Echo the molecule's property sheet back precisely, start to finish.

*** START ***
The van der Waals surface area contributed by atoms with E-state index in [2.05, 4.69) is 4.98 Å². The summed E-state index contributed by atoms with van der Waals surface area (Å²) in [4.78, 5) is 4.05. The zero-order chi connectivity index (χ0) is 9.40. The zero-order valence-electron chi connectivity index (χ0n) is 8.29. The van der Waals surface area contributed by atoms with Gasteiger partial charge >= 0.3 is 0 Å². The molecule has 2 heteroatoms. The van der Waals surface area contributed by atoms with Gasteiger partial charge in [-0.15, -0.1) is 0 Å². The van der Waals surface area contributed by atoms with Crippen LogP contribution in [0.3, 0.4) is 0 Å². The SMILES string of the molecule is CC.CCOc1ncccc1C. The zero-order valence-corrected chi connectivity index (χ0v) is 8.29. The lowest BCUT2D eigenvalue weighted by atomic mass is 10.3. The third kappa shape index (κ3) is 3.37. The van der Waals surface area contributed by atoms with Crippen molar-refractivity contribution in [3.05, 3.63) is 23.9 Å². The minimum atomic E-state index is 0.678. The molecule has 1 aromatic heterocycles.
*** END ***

The van der Waals surface area contributed by atoms with E-state index in [2.05, 4.69) is 4.98 Å². The summed E-state index contributed by atoms with van der Waals surface area (Å²) in [4.78, 5) is 4.05. The zero-order chi connectivity index (χ0) is 9.40. The zero-order valence-electron chi connectivity index (χ0n) is 8.29. The van der Waals surface area contributed by atoms with Gasteiger partial charge >= 0.3 is 0 Å². The molecule has 2 heteroatoms. The van der Waals surface area contributed by atoms with Gasteiger partial charge in [-0.15, -0.1) is 0 Å². The van der Waals surface area contributed by atoms with Crippen LogP contribution in [0.3, 0.4) is 0 Å². The SMILES string of the molecule is CC.CCOc1ncccc1C. The zero-order valence-corrected chi connectivity index (χ0v) is 8.29. The lowest BCUT2D eigenvalue weighted by atomic mass is 10.3. The third kappa shape index (κ3) is 3.37. The van der Waals surface area contributed by atoms with Crippen molar-refractivity contribution in [3.05, 3.63) is 23.9 Å². The minimum atomic E-state index is 0.678. The molecule has 1 aromatic heterocycles.